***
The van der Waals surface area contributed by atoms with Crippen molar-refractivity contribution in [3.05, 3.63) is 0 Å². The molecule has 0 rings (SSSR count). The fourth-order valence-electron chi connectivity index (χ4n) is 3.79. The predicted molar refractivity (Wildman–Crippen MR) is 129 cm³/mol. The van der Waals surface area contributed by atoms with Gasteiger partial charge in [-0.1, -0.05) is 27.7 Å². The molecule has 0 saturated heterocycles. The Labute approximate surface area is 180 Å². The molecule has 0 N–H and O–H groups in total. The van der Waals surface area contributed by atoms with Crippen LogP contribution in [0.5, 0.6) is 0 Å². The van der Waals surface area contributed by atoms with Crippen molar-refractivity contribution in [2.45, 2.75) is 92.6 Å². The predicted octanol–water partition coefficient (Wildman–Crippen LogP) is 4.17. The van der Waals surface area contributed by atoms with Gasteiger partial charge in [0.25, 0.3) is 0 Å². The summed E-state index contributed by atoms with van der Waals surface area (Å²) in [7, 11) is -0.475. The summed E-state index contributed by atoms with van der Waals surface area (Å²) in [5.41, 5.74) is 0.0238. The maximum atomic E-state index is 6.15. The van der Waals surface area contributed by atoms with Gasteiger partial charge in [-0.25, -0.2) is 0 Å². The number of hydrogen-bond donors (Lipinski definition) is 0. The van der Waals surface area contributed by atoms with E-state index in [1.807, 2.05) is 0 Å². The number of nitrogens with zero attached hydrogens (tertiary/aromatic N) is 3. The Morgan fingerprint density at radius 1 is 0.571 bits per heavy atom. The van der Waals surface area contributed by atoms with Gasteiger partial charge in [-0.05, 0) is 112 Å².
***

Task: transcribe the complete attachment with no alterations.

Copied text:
The van der Waals surface area contributed by atoms with Crippen molar-refractivity contribution in [3.05, 3.63) is 0 Å². The molecule has 0 rings (SSSR count). The fourth-order valence-electron chi connectivity index (χ4n) is 3.79. The predicted molar refractivity (Wildman–Crippen MR) is 129 cm³/mol. The van der Waals surface area contributed by atoms with Gasteiger partial charge in [-0.1, -0.05) is 27.7 Å². The molecule has 0 saturated heterocycles. The Labute approximate surface area is 180 Å². The molecule has 0 N–H and O–H groups in total. The van der Waals surface area contributed by atoms with Crippen LogP contribution in [0.5, 0.6) is 0 Å². The van der Waals surface area contributed by atoms with Crippen molar-refractivity contribution in [2.45, 2.75) is 92.6 Å². The predicted octanol–water partition coefficient (Wildman–Crippen LogP) is 4.17. The van der Waals surface area contributed by atoms with Gasteiger partial charge in [0.25, 0.3) is 0 Å². The summed E-state index contributed by atoms with van der Waals surface area (Å²) in [7, 11) is -0.475. The summed E-state index contributed by atoms with van der Waals surface area (Å²) in [5.41, 5.74) is 0.0238. The maximum atomic E-state index is 6.15. The van der Waals surface area contributed by atoms with Gasteiger partial charge in [-0.25, -0.2) is 0 Å². The number of hydrogen-bond donors (Lipinski definition) is 0. The van der Waals surface area contributed by atoms with E-state index in [1.807, 2.05) is 0 Å². The number of nitrogens with zero attached hydrogens (tertiary/aromatic N) is 3. The Morgan fingerprint density at radius 1 is 0.571 bits per heavy atom. The van der Waals surface area contributed by atoms with Gasteiger partial charge in [-0.05, 0) is 112 Å².